Book Review: North of Beautiful by Justina Chen Headley


Terra Cooper can’t wait to escape her small-town life in Washington state’s Methow Valley. She feels her true self is carefully concealed there, just as the port-wine stain birthmark on her face is concealed under heavy make-up. Terra dreams of being an artist, although she’s not confident in her own ability to let go and create meaningful works. She pushes herself to excel at school, so she can graduate early and escape to college and a life away from her verbally abusive father, just like her brothers before her.

When she wrecks her car while driving home from yet another surgery on her birthmark, she has to spend her carefully hoarded college funds on repairs. Just when she resigns herself to limiting her future, she meets a Chinese-American goth boy named Jacob, who challenges her to see herself, her family and her art in a new way.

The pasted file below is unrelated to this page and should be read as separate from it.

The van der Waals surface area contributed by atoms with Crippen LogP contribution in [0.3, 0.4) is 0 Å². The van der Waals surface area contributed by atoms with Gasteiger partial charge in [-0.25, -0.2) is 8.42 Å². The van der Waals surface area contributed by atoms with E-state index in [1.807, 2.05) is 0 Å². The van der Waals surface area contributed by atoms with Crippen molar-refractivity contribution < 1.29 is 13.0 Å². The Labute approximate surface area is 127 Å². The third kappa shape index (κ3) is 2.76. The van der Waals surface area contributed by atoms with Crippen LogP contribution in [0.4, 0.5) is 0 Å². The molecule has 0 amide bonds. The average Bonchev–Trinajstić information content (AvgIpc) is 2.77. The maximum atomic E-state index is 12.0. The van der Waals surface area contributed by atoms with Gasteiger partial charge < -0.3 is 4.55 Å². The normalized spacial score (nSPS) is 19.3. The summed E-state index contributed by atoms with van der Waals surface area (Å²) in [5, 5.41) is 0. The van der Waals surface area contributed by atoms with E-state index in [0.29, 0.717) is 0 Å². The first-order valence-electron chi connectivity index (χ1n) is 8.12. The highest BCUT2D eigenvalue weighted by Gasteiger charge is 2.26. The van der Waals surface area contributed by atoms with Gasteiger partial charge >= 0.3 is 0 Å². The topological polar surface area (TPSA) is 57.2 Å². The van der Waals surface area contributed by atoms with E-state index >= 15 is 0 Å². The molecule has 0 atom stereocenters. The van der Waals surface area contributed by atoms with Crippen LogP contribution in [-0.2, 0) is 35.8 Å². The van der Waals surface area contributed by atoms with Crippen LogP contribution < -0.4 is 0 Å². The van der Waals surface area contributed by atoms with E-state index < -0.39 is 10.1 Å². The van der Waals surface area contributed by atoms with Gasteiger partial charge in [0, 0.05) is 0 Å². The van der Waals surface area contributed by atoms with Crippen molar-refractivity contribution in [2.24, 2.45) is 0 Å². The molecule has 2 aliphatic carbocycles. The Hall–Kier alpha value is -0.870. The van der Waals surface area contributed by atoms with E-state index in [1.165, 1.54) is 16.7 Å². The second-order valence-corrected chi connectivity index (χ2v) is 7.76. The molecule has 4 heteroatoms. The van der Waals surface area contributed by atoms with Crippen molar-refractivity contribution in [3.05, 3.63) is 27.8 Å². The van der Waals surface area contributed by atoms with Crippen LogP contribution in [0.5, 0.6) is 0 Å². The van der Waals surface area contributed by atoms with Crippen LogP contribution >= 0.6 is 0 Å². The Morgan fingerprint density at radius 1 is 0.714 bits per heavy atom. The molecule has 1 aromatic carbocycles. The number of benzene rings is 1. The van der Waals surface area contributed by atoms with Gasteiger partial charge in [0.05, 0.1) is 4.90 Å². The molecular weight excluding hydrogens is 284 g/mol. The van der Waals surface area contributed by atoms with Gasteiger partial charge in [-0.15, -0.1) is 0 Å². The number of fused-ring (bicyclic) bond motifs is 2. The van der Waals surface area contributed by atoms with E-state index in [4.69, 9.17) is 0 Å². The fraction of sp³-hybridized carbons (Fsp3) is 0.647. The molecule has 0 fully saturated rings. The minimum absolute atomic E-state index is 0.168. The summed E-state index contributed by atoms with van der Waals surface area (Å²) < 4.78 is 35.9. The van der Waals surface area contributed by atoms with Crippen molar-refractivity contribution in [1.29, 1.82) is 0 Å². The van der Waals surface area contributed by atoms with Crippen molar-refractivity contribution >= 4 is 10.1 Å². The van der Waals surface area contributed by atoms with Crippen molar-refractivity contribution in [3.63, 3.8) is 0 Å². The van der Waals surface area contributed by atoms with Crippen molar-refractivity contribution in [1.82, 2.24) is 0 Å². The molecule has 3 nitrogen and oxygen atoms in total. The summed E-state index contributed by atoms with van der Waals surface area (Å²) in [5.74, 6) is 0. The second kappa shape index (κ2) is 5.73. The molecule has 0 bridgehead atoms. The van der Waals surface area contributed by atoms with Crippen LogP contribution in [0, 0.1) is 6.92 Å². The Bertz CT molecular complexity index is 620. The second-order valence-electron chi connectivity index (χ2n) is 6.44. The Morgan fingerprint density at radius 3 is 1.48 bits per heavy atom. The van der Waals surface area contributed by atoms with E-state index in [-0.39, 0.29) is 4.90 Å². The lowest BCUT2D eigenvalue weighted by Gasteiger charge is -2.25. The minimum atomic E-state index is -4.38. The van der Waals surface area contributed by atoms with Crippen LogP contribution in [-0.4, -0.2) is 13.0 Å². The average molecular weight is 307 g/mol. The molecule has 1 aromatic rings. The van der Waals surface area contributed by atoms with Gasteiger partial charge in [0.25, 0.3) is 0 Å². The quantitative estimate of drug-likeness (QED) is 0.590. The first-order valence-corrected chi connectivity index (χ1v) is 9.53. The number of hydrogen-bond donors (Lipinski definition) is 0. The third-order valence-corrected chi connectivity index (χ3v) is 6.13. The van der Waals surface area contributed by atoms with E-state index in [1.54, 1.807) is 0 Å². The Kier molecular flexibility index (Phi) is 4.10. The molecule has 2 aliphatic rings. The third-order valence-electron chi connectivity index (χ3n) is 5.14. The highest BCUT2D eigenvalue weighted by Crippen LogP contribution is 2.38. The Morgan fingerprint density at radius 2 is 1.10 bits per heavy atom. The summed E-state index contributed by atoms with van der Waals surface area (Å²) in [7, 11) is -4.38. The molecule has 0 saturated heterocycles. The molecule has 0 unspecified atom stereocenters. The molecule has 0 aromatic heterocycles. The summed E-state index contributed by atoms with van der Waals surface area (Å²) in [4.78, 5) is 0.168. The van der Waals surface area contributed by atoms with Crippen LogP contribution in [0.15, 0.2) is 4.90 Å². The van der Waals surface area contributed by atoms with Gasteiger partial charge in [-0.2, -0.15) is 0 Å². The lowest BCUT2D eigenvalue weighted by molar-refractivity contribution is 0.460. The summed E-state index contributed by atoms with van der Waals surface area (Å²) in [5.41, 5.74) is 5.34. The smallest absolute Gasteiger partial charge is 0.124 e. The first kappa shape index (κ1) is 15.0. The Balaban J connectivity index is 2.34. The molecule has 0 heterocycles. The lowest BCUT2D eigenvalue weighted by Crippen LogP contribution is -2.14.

A powerful book for mothers and daughters to read together, North of Beautiful by Justina Chen Headley is about self-discovery, finding the true meaning of beauty, and learning to trust in yourself. Maps play an important role in the story—literally as they affect Terra’s dad, who is a cartographer, and metaphorically, as a symbol for helping us find our way. This is Terra’s story, but it’s also about Jacob and both teens’ moms and finding the strength to overcome obstacles that arise in life.

I found myself savoring North of Beautiful, lingering over the beautifully written prose that asks a lot of questions and gives no easy answers. I highly recommend it for mother-daughter book clubs with girls in high school.

Find out what author Justina Chen Headley has to say about her book and her writing life this Wednesday, February 11, as she answers questions for Mother Daughter Book Club. com in an interview.

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